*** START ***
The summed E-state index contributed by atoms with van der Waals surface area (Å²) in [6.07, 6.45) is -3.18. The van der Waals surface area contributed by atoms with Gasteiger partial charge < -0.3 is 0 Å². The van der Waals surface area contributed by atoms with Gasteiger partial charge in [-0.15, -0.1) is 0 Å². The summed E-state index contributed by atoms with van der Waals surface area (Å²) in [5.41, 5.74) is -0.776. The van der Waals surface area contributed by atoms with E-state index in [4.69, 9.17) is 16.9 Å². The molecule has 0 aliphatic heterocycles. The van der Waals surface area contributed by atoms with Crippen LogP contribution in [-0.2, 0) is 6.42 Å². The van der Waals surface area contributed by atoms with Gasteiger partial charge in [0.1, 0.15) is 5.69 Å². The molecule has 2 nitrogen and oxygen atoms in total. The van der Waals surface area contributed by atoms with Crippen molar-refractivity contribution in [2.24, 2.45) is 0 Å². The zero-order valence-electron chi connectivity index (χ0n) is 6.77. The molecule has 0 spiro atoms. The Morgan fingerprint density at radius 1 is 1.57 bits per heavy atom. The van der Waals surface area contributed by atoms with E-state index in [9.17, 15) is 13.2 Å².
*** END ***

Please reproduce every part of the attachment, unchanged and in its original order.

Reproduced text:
The summed E-state index contributed by atoms with van der Waals surface area (Å²) in [6.07, 6.45) is -3.18. The van der Waals surface area contributed by atoms with Gasteiger partial charge < -0.3 is 0 Å². The van der Waals surface area contributed by atoms with Gasteiger partial charge in [-0.15, -0.1) is 0 Å². The summed E-state index contributed by atoms with van der Waals surface area (Å²) in [5.41, 5.74) is -0.776. The van der Waals surface area contributed by atoms with E-state index in [4.69, 9.17) is 16.9 Å². The molecule has 0 aliphatic heterocycles. The van der Waals surface area contributed by atoms with Crippen LogP contribution in [-0.2, 0) is 6.42 Å². The van der Waals surface area contributed by atoms with Gasteiger partial charge in [0.1, 0.15) is 5.69 Å². The molecule has 2 nitrogen and oxygen atoms in total. The van der Waals surface area contributed by atoms with Crippen molar-refractivity contribution in [2.24, 2.45) is 0 Å². The zero-order valence-electron chi connectivity index (χ0n) is 6.77. The molecule has 0 spiro atoms. The Morgan fingerprint density at radius 1 is 1.57 bits per heavy atom. The van der Waals surface area contributed by atoms with E-state index in [9.17, 15) is 13.2 Å².